The 2nd Street District consists of six downtown blocks, mostly owned by the City, fronting West 2nd Street.  The City developed the District from 2000 to 2012 through a series of public-private partnerships with the intent to bring a dense, walkable urban experience to downtown Austin.   By 2017, the District hosted more than: 600 residences, 250 hotel rooms, 3,000 jobs and 175,000 square feet of retail space.  With the essential support of community leaders and private partners, the 2nd Street District has surpassed expectations for a world-class destination to live, work, shop and dine a

In response to City Council Ordinance 20180830-058 the Economic Development Department is creating Location Enhancement programs to help satisfy needs of Austin’s small, local businesses, creative and music venues, legacy businesses, nonprofits, and other targeted industries that generate high-impact community benefits.

A Public Improvement District is a legal mechanism, described in Texas Local Government Code (LGC), Chapter 372, Subchapter A, for property owners in a defined geographic area to jointly plan and put in place a sustainable funding source that can pay for a set of services to improve their area.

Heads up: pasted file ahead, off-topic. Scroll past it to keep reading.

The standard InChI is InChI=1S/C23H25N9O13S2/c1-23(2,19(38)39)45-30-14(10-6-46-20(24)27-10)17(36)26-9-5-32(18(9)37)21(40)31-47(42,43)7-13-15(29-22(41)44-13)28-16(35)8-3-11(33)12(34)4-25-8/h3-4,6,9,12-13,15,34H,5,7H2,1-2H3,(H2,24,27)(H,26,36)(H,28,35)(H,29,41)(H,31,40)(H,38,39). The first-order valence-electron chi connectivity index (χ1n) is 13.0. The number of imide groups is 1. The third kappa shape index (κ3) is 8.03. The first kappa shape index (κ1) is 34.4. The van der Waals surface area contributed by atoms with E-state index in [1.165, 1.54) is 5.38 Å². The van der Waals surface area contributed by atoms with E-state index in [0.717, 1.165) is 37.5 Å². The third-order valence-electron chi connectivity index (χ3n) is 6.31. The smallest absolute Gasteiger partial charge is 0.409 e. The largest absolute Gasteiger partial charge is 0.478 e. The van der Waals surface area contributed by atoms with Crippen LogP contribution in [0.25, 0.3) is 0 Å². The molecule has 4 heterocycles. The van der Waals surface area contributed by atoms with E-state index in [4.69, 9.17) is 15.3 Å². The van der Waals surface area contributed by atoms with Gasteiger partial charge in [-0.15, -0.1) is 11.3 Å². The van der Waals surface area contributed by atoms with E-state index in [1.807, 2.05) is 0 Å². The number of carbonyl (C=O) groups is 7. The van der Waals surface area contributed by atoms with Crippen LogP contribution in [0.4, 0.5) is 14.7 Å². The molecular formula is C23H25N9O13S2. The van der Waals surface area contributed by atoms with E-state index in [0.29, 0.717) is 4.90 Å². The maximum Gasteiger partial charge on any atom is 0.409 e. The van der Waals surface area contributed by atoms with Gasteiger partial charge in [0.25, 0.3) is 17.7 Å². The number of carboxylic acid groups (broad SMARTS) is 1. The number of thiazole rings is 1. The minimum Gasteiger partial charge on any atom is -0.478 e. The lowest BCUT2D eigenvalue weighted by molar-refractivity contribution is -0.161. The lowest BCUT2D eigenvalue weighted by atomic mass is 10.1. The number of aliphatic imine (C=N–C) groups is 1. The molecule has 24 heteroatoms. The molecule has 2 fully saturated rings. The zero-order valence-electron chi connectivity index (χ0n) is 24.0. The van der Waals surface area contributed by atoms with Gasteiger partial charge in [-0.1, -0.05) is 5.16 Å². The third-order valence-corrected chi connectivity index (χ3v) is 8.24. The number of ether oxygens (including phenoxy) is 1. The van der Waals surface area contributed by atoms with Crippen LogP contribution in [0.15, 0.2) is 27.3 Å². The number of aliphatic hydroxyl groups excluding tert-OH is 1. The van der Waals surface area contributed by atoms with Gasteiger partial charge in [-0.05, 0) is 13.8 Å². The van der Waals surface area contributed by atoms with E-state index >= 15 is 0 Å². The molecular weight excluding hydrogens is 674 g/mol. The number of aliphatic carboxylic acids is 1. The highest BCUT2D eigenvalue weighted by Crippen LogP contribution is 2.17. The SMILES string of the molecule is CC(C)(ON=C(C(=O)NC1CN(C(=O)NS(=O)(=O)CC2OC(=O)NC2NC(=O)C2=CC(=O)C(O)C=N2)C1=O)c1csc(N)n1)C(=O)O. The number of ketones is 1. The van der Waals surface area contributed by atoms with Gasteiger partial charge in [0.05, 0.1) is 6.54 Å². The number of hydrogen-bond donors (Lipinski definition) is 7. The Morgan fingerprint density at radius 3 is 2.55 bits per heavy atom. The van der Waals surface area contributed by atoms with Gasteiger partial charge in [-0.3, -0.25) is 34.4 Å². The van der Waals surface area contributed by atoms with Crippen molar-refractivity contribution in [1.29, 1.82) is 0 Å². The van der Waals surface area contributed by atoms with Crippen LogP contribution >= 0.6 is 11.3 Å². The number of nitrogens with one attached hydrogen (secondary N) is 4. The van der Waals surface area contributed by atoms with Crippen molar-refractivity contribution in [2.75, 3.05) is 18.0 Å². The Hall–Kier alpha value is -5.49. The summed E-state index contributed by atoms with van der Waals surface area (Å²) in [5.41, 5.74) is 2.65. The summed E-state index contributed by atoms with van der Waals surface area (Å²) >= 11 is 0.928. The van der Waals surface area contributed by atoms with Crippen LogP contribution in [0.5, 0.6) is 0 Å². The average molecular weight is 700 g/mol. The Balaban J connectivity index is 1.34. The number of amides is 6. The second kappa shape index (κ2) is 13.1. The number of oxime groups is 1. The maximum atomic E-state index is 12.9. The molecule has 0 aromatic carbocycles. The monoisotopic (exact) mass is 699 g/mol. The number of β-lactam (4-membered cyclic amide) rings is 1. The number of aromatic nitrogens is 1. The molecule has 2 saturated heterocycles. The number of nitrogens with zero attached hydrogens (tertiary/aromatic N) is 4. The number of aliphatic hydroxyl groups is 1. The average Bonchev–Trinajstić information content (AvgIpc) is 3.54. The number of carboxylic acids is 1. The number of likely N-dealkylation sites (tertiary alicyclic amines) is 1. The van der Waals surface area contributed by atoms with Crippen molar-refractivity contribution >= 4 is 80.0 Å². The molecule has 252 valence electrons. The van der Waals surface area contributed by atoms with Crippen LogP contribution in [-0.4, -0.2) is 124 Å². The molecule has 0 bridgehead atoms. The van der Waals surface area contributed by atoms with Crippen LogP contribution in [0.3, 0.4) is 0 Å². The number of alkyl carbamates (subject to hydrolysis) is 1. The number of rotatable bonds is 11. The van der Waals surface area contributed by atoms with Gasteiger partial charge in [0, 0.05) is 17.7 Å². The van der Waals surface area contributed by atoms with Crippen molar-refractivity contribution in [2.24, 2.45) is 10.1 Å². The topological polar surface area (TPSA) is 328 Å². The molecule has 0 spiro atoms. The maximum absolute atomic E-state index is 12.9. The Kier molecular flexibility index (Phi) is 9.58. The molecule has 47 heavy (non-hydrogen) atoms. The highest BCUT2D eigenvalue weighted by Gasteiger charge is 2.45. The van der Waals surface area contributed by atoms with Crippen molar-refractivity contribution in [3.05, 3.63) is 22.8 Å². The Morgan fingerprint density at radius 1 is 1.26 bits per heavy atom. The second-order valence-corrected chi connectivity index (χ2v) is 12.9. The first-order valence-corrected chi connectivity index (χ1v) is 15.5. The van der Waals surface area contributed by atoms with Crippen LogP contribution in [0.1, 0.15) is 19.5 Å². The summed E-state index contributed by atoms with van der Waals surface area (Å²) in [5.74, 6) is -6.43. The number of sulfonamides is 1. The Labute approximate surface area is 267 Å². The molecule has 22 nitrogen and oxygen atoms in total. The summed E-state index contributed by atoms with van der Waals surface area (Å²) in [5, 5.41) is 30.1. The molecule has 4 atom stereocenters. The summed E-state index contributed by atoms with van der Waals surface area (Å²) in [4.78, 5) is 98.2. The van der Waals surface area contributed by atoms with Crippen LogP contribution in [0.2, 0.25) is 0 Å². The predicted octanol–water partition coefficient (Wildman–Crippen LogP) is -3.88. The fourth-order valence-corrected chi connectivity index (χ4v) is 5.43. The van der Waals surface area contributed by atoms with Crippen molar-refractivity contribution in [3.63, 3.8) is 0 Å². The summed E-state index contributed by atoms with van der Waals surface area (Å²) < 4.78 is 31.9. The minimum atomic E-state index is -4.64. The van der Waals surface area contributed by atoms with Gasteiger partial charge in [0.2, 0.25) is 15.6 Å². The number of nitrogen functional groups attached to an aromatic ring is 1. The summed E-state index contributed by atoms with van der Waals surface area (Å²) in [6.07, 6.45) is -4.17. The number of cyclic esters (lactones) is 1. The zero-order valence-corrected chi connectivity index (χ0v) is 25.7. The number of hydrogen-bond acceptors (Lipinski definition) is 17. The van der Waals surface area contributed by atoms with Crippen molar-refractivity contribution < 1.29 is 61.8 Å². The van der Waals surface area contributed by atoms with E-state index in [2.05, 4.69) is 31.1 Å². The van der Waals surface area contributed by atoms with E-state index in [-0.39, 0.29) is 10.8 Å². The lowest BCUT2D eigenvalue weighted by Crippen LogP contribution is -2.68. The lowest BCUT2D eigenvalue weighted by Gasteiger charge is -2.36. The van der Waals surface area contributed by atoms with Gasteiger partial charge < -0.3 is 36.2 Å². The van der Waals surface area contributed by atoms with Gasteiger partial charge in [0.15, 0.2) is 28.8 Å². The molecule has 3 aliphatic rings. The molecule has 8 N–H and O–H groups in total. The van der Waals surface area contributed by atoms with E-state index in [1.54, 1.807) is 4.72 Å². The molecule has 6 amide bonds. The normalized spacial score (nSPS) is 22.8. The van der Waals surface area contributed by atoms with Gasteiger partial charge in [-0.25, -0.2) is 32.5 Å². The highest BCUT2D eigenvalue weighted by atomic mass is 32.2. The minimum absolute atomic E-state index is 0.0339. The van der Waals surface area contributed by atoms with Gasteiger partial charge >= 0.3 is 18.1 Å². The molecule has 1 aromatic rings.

The Seaholm Development District is a former industrial section of southwest downtown Austin that has undergone a dramatic transformation into a vibrant, mixed-use urban neighborhood.


Council Resolution No. 20181004-038 directs the City to consider a potential lease or sale of the property at 312 East Wonsley Drive to Central Health or the Housing Authority of the City of Austin (HACA).  Such a collaborative partnership would maximize community benefits and further advance the goals of Imagine Austin and Austin Strategic Direction 2023.

In November 2006, City of Austin voters approved funding for select cultural facilities in the community.  Zachary Theatre was awarded $10 million in bond funds towards the design and construction of the new 427-seat Topfer theatre on their campus at South Lamar and Riverside Drive.  Their capital campaign also raised over $20 million towards the new theatre, which opened in fall of 2012.